Last Sunday's plant inventory walk included some pleasant surprises. Tusculum has 35 some acres of meadows and forest purchased for preservation this year. The plant inventory will be part of the management plan being prepared for the property.
The fields have great potential as habitat for prairie wildflowers. Some are already there. The first photo shows butterflyweed, living up to its name. The flower was also attracting lots of tiny green bees during our visit, which reminded me of a NY Times article about the many kinds of native bees, and how various of them have evolved to favor particular flower shapes.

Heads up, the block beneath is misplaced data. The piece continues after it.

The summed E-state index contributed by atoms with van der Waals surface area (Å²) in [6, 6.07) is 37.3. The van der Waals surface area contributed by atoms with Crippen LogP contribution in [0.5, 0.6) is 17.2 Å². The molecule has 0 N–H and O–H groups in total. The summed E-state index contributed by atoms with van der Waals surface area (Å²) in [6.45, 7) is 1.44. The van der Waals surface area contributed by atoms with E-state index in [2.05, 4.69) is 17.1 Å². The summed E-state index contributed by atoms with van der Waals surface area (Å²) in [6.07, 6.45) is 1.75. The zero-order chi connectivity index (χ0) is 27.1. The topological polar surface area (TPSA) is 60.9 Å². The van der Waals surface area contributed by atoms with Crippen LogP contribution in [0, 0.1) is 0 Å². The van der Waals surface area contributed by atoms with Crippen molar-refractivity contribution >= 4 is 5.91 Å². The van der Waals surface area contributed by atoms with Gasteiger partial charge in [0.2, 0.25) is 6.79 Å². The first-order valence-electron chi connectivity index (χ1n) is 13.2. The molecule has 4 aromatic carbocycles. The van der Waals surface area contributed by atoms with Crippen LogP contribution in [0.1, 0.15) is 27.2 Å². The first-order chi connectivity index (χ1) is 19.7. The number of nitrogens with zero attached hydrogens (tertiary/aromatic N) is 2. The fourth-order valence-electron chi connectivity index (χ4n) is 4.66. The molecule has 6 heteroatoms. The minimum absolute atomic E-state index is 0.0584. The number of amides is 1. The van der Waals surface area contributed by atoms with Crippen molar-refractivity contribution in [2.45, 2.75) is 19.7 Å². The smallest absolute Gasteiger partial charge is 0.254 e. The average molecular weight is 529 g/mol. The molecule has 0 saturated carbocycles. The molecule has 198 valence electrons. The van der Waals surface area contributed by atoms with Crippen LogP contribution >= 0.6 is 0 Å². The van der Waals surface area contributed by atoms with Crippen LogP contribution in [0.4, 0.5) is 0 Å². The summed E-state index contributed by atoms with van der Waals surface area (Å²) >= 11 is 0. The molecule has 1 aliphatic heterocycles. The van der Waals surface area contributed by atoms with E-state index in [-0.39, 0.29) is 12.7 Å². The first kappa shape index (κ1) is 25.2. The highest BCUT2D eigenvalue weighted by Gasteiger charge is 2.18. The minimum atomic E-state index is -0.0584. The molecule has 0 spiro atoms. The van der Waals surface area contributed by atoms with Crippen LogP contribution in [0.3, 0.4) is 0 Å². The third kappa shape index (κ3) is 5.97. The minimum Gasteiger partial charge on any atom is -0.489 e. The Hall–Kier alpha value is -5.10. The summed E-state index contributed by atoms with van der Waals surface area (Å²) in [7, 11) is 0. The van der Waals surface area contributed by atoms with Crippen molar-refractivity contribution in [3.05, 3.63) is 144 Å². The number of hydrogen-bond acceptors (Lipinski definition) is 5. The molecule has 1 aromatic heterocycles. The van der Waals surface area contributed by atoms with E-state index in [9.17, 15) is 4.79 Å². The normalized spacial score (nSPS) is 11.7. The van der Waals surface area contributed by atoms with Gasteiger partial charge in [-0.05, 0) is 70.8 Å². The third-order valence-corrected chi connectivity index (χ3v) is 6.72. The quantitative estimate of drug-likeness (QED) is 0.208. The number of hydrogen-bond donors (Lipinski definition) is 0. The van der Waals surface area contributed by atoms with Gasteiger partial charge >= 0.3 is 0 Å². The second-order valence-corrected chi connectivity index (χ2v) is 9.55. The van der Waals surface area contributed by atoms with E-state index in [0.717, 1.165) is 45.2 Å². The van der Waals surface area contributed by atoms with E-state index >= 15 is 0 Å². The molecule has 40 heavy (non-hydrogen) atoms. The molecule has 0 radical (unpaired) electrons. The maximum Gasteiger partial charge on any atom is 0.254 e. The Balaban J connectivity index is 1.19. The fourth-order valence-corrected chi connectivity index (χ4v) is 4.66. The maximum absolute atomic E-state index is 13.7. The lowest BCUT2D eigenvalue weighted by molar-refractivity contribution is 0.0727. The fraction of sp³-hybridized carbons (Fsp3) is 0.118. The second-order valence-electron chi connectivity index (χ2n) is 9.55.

Particularly suggestive of these fields' potential for dramatic wildflower displays was this gathering of black-eyed susans, with narrow-leaved mountain mint in the background (white). The insect activity in this patch was tremendous.
Mountain mint, common in the fields, also attracts butterflies.
One plant that sent me scrambling for my plant book was this ragged fringed orchis, of which only two were found.
Another fairly rare plant found at Tusculum is green milkweed (not shown).